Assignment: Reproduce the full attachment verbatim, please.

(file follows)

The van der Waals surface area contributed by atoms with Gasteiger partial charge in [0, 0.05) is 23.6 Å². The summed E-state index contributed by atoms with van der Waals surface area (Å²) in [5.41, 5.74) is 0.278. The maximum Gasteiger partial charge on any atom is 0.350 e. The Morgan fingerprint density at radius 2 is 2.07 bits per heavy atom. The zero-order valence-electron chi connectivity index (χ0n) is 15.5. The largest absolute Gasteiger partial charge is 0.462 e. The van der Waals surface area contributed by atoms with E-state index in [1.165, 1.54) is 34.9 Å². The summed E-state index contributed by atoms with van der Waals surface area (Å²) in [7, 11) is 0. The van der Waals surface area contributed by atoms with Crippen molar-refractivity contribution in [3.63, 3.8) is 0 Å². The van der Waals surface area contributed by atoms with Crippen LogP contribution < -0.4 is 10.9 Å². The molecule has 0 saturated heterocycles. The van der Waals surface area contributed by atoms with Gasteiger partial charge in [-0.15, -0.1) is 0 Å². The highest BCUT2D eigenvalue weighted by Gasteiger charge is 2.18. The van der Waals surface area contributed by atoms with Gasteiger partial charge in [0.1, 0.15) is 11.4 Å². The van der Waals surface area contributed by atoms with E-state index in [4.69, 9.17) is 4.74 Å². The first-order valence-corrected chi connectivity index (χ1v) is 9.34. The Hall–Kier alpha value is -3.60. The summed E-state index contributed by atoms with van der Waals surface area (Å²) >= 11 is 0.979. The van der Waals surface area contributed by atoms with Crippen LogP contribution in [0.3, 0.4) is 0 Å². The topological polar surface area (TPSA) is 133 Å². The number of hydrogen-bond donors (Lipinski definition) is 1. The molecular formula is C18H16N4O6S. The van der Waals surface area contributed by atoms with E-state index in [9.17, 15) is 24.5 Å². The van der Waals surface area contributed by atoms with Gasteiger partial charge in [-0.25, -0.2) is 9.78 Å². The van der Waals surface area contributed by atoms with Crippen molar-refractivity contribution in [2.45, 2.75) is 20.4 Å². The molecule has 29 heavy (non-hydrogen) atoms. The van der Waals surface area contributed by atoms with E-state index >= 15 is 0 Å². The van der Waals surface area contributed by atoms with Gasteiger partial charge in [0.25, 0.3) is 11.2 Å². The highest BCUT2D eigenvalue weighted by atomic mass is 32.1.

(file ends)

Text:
The van der Waals surface area contributed by atoms with Gasteiger partial charge in [0, 0.05) is 23.6 Å². The summed E-state index contributed by atoms with van der Waals surface area (Å²) in [5.41, 5.74) is 0.278. The maximum Gasteiger partial charge on any atom is 0.350 e. The Morgan fingerprint density at radius 2 is 2.07 bits per heavy atom. The zero-order valence-electron chi connectivity index (χ0n) is 15.5. The largest absolute Gasteiger partial charge is 0.462 e. The van der Waals surface area contributed by atoms with E-state index in [1.165, 1.54) is 34.9 Å². The summed E-state index contributed by atoms with van der Waals surface area (Å²) in [7, 11) is 0. The van der Waals surface area contributed by atoms with Crippen molar-refractivity contribution in [3.63, 3.8) is 0 Å². The van der Waals surface area contributed by atoms with Crippen LogP contribution < -0.4 is 10.9 Å². The molecule has 0 saturated heterocycles. The van der Waals surface area contributed by atoms with Gasteiger partial charge in [-0.15, -0.1) is 0 Å². The highest BCUT2D eigenvalue weighted by Gasteiger charge is 2.18. The van der Waals surface area contributed by atoms with Gasteiger partial charge in [0.1, 0.15) is 11.4 Å². The van der Waals surface area contributed by atoms with E-state index in [4.69, 9.17) is 4.74 Å². The first-order valence-corrected chi connectivity index (χ1v) is 9.34. The Hall–Kier alpha value is -3.60. The summed E-state index contributed by atoms with van der Waals surface area (Å²) >= 11 is 0.979. The van der Waals surface area contributed by atoms with Crippen LogP contribution in [0.3, 0.4) is 0 Å². The topological polar surface area (TPSA) is 133 Å². The number of hydrogen-bond donors (Lipinski definition) is 1. The molecular formula is C18H16N4O6S. The van der Waals surface area contributed by atoms with E-state index in [9.17, 15) is 24.5 Å². The van der Waals surface area contributed by atoms with Gasteiger partial charge in [-0.25, -0.2) is 9.78 Å². The van der Waals surface area contributed by atoms with Crippen molar-refractivity contribution in [2.45, 2.75) is 20.4 Å². The molecule has 29 heavy (non-hydrogen) atoms. The van der Waals surface area contributed by atoms with E-state index >= 15 is 0 Å². The van der Waals surface area contributed by atoms with Gasteiger partial charge in [0.25, 0.3) is 11.2 Å². The highest BCUT2D eigenvalue weighted by atomic mass is 32.1.